Real Food Encyclopedia | Corn
Summer is not summer without corn on the cob, without husking and picking the silk off the ears, without those little yellow plastic corn cob holders. There is a lot of corn grown in this country, but only a fraction of it is the sweet corn we eat at July and August picnics. There are several major types of corn, including:
- Sweet Corn: what we eat like a vegetable.
- Dent or “Field” Corn: used primarily for animal feed and other industrial applications like ethanol.
- Flour Corn: used for cornmeal.
- Flint Corn: also known as Indian corn, cultivated for thousands of years by Native Americans and often beautifully multicolored.
Fun Facts about Corn:
- Corn, aka maize, is actually a grass native to Central and South America. Corn was probably first cultivated in Mexico, where archeological evidence points to the first human-grown corn dating from 5500 BC. Cultivation of the grain then spread North to New Mexico and South to Peru, then to other regions of South America. It eventually became an important staple food in much of South, Central and North America.
- An ear of corn always has an even number of rows.
- Huitlachoche, a fungus that grows on corn (also known by the naughty-sounding term “corn smut”), is a delicacy in Mexico, and increasingly being appreciated in the US, too. The fungus has an earthy flavor reminiscent of mushrooms.
What to Look for When Buying Corn
Look for ears that are firm, plump and fairly unblemished. Contrary to popular belief, you do not have to strip the ears of their green husk before purchasing them (and in fact, this drives farmers crazy). Just gently squeeze down the length of the ear to feel for bald spots.
Sustainability of Corn
In general, US corn production is heavily subsidized, heavily monocropped and heavily dependent upon commercial inputs such as pesticides and fossil fuel-derived fertilizers. In addition, the USDA reports that as of 2018, approximately 90 percent of corn grown in the US is genetically modified. Until recently, there was no sweet corn that was genetically modified, but that has changed in the past few years. Corn is also a primary source of animal feed on factory farms. It is also used to produce ethanol, which has its own serious environmental issues as well as high fructose corn syrup, which has serious negative health issues.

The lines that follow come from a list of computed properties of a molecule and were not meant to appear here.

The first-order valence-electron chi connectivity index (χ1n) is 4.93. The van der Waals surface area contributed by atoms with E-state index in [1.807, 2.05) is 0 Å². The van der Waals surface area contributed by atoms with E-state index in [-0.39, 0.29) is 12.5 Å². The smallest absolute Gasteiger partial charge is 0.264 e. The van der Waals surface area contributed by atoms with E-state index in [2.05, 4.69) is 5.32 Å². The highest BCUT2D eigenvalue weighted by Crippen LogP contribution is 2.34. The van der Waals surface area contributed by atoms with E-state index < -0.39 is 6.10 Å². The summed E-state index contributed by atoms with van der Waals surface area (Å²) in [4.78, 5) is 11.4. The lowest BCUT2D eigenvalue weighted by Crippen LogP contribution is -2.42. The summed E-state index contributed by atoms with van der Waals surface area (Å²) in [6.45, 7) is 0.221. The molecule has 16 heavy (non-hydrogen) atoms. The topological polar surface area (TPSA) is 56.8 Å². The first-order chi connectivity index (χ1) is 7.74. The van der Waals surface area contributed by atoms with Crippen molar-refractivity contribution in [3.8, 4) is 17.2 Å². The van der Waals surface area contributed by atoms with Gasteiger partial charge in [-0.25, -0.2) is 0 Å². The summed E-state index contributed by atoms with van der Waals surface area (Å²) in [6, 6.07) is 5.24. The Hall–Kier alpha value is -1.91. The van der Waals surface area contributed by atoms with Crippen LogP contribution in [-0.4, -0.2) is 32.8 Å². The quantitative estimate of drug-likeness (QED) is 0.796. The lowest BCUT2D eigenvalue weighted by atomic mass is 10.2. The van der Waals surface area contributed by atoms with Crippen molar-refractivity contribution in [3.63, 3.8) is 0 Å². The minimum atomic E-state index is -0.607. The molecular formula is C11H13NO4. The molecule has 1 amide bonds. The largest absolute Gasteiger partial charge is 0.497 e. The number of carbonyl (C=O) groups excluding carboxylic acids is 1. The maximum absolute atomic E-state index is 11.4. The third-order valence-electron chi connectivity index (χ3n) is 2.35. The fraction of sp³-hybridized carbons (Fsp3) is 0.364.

Pesticides and Corn
The Environmental Working Group’s Shopper’s Guide to Pesticides in Produce lists corn at number 48 (out of 49 ) on its list of fruits and vegetables with high levels of pesticide residue. Talk to your local farmer about his or her corn production methods to learn more about how your corn was grown.
Sweet corn is available only in the summer and early fall, in most areas between July and September. Because sweet corn is at its best when really, really fresh, try to seek out local corn from farmers markets or farm stands.
Corn purists insist that corn should be eaten the day it was picked, or at the very least, by the next day. However, you can successfully keep fresh corn on the cob, wrapped in damp paper towels, for 2–3 days in the refrigerator. The kernels do become starchier and less sweet the longer the ears are stored.
Cooking with Corn
To remove corn kernels from the cob, you can buy yourself a corn zipper, a handy gadget that removes a couple of rows of corn kernels at a time. Zippers are worth investing in if you plan to freeze a lot of corn or make big batches of creamed corn or corn salad. Otherwise, to remove corn kernels from the cob, use this tip culled from Bon Appétit: holding the cob vertically, stick the thick end of the corncob in the center hole of a Bundt pan. Slice off the kernels using a small, sharp knife – the Bundt pan neatly catches the kernels as you slice.
Corn is amazingly versatile in the kitchen. The ears can be grilled, boiled, steamed or roasted; the kernels can be creamed, made into pancakes, turned into relish, added to salsa and even churned into ice cream. You can even eat fresh kernels raw right off the cob. Cornmeal and its sister masa harina are used to make tortillas, tamales, cornbread, corn dumplings and corn pudding, among many, many other dishes from around the world. Hominy is made from corn kernels soaked in lime and is available dried or canned. Hominy is used to make hominy grits and is an important ingredient in posole, a traditional Mexican stew.
Corn is a natural for freezing. Blanch the corn (easiest to do still on the cob) for 3-4 minutes in boiling water, and then quickly cool in an ice bath (ice plus water). Pat dry. Cut the kernels off the cob, place in freezer bags and freeze. Corn can also be pickled, especially for corn relish.
Fresh corn is a good source of Vitamin B6, thiamin, niacin, magnesium, iron and a number of other important minerals. Corn is also low in fat and high in dietary fiber and protein. Eating corn with beans provides all of the amino acids that humans need, as corn is high in methionine but lacking in lysine, while beans are high in lysine but lacking in methionine.